Getting It Wrong
Over at the usually pretty insightful Marginal Revolution, there’s a post today by Alex Tabarrok that attempts to take Paul Krugman out to the woodshed over his much-blogged-about graph showing the Bush administration’s consistently rosy job growth projections:
Tabarrok’s basic claim is that Krugman’s assertion that the Council of Economic Advisors (CEA) has been fluffing the numbers for political reasons is off-base, because Krugman didn’t show the whole picture in his graph. By only showing data going back to 1999, Tabarrok claims, Krugman skews the picture, making it look like the CEA’s projections were rosier than they should have been. Tabarrok says that Krugman should have gone back to 1995:
He claims that this explains the CEA’s projections, as simply a “return to trend”.
Quite frankly, I think this is more obvious spin than anything in Krugman’s piece. The reason is because of Tabarrok’s choice of years for his chart. He starts with 1995 — the start of the ’90s boom! Of course jobs grew enormously from 1995-2000. The economy was going like gangbusters. But why would anyone in their right mind, in 2002 or 2003 or 2004, predict a “return” to this trend, when the economic fundamentals had so clearly changed?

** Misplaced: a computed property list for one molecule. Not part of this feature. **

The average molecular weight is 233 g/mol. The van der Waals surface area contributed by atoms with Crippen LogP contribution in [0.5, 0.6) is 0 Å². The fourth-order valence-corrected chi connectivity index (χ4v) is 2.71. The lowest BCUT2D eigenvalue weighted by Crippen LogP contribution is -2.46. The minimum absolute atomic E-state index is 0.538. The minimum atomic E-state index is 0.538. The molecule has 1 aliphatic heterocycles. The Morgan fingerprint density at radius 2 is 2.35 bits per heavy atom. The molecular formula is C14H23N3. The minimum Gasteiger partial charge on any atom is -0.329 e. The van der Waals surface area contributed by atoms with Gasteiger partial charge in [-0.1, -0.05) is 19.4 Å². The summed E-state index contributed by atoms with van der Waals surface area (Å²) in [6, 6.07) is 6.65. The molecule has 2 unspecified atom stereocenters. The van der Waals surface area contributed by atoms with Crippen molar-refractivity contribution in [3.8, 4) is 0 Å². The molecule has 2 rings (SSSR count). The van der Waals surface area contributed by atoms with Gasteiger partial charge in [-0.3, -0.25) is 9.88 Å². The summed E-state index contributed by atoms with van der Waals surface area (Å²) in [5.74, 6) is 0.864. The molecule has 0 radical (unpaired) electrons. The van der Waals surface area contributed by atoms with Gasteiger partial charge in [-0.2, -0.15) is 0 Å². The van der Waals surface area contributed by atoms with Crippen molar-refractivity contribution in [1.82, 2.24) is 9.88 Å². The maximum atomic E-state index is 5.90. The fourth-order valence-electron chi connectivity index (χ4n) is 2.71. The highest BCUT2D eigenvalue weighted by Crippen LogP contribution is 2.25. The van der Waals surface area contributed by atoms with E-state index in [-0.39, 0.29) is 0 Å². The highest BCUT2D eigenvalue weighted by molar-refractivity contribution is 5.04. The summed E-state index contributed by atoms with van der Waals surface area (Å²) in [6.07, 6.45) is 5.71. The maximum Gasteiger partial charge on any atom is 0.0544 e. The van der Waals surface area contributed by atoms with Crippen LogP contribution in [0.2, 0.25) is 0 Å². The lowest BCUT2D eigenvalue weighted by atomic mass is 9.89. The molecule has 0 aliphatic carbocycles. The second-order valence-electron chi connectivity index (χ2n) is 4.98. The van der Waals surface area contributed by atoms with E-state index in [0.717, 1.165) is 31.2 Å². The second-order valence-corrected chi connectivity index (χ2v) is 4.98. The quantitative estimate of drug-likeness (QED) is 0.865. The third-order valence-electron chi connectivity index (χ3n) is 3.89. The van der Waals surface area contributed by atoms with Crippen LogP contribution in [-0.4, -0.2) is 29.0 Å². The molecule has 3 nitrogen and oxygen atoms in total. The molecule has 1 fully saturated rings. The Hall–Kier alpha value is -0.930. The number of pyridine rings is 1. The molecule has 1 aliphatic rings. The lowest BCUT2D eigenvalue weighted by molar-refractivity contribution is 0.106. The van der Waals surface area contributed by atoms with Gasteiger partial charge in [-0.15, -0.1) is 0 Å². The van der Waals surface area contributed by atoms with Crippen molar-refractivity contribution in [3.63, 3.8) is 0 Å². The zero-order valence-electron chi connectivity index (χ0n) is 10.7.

The CEA was predicting boom-like job growth, and it didn’t materialize — and Tabarrok claims that we need to put the predictions in perspective by looking back to the way things were before the bust. Hey, I wish I could; my investments were sure doing better! But that economy is gone, gone, gone, swept away by the popping of the tech bubble and the September 11 attacks. Anyone who made a prediction in 2002 that by 2004 it would “return” deserves whatever scorn Krugman sends their way.
A better comparison, if Tabarrok really wanted to provide perspective (and not spin), would have been a chart that went back to the last recession — say, one that started in 1990 or so. It would be instructive to see how CEA’s predictions hold up when compared to the U.S. economy’s actual performance in recovering from a recession. But since those years aren’t on the chart, I imagine the answer is that they don’t hold up very well…
Like I said, Marginal Revolution is a smart site, and usually does better analysis than this. Let’s hope they aren’t going to be spending much time in the future making weak excuses for political hackery like these job projections.
UPDATE: This discussion is continued at Getting It Wrong, Revisited.